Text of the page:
Swelled cans were collected over a 17-month period from outlets of two supermarket food chains. Each swelled can was classified by product and the probable cause of the swelled condition. Using weekly sales volume data for each outlet, the incidence rate of swelled cans for each type of food was estimated. The incidence rates ranged from 2.1 to 78.4 swelled cans per 100,000 units sold, depending upon the type of food. Of the 1.104 swelled cans collected, 314 (28.4%) were found to have major container defects which were assumed to have resulted in the swelled condition. Microbiological analyses were performed on the products in the remaining 790 cans; the following results were obtained: (a) typical leaker spoilage, 86%; (b) typical underprocessing spoilage, 7%; (c) thermophilic spoilage, 1% and (d) nonmicrobial swells, 6%. Using vacuum testing and double seam measurements, the causes of the leakage were determined as follows: (a) poor or questionable quality canner's end double seam, 51%; (b) leaks at locations other than the double seam, 26% and (c) poor or questionable quality manufacturer's end double seam, 4%. It was concluded that examining swelled cans of low-acid foods at the retail level is a valid method for evaluating the canning operation of commercial food processing.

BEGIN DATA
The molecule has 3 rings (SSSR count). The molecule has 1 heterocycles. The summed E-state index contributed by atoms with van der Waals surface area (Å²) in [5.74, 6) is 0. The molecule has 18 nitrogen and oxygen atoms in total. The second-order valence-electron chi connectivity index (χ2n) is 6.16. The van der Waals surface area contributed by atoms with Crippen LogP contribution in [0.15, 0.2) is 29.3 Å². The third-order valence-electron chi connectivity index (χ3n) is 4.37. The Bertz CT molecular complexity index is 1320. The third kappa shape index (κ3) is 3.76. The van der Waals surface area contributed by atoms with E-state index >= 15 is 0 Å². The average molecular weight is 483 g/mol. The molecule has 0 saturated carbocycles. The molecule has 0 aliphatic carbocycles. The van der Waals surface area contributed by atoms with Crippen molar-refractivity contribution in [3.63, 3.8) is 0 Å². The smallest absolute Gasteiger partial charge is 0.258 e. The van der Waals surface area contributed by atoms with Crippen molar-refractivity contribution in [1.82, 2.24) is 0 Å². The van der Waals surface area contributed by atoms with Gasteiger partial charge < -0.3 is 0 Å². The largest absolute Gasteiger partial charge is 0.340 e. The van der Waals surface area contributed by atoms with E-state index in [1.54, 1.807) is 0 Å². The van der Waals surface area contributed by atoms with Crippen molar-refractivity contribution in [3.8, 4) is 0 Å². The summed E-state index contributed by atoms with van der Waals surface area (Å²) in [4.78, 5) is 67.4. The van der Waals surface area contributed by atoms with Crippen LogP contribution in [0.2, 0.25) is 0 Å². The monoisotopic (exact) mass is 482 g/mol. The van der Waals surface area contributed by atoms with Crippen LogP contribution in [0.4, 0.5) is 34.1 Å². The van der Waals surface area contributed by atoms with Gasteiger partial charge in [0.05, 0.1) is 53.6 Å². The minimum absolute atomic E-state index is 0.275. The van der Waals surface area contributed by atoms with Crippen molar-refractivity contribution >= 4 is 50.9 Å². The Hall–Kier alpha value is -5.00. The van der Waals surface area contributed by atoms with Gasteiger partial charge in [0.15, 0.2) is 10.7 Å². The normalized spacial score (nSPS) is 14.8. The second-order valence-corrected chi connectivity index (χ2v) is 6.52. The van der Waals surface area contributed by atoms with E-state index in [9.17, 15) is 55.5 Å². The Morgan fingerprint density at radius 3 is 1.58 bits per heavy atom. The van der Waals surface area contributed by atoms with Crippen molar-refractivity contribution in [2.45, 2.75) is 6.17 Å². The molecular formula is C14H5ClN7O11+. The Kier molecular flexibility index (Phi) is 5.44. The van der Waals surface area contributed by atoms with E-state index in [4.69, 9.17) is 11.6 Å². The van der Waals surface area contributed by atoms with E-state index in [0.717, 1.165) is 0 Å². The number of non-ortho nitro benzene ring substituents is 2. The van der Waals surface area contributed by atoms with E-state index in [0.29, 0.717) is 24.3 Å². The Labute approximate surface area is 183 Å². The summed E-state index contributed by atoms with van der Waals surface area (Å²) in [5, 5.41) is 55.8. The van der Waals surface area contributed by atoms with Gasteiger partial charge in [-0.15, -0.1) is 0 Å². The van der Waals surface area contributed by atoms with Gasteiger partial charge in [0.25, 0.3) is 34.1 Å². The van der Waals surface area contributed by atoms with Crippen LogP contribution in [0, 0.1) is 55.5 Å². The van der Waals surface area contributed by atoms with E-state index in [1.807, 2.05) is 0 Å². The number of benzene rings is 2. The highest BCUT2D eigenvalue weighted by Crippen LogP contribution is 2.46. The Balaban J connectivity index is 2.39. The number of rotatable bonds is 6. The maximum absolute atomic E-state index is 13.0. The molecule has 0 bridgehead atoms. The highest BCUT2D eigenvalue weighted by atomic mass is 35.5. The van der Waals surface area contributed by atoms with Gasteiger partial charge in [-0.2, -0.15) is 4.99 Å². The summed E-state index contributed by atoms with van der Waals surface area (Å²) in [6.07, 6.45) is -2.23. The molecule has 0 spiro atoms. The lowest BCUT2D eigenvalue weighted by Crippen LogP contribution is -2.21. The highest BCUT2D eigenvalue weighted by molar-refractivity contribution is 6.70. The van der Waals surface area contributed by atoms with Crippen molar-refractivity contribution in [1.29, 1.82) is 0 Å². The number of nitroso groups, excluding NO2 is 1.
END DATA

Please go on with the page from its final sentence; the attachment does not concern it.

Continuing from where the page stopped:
1These studies were supported in part by FDA/PHS/HEW Contract FDA No. 223-73-2200: Minnesota Agricultural Experiment Station Scientific Journal Series Paper No. 11,474.
2Present address: Department of Food Technology and Science. P.O. Box 1071. University of Tennessee, Knoxville, TN 37901.
3Present address: Cardiac Pacemakers, Inc., 4100 Hamline Avenue, North, P.O. Box 43079. St. Paul, MN 55164.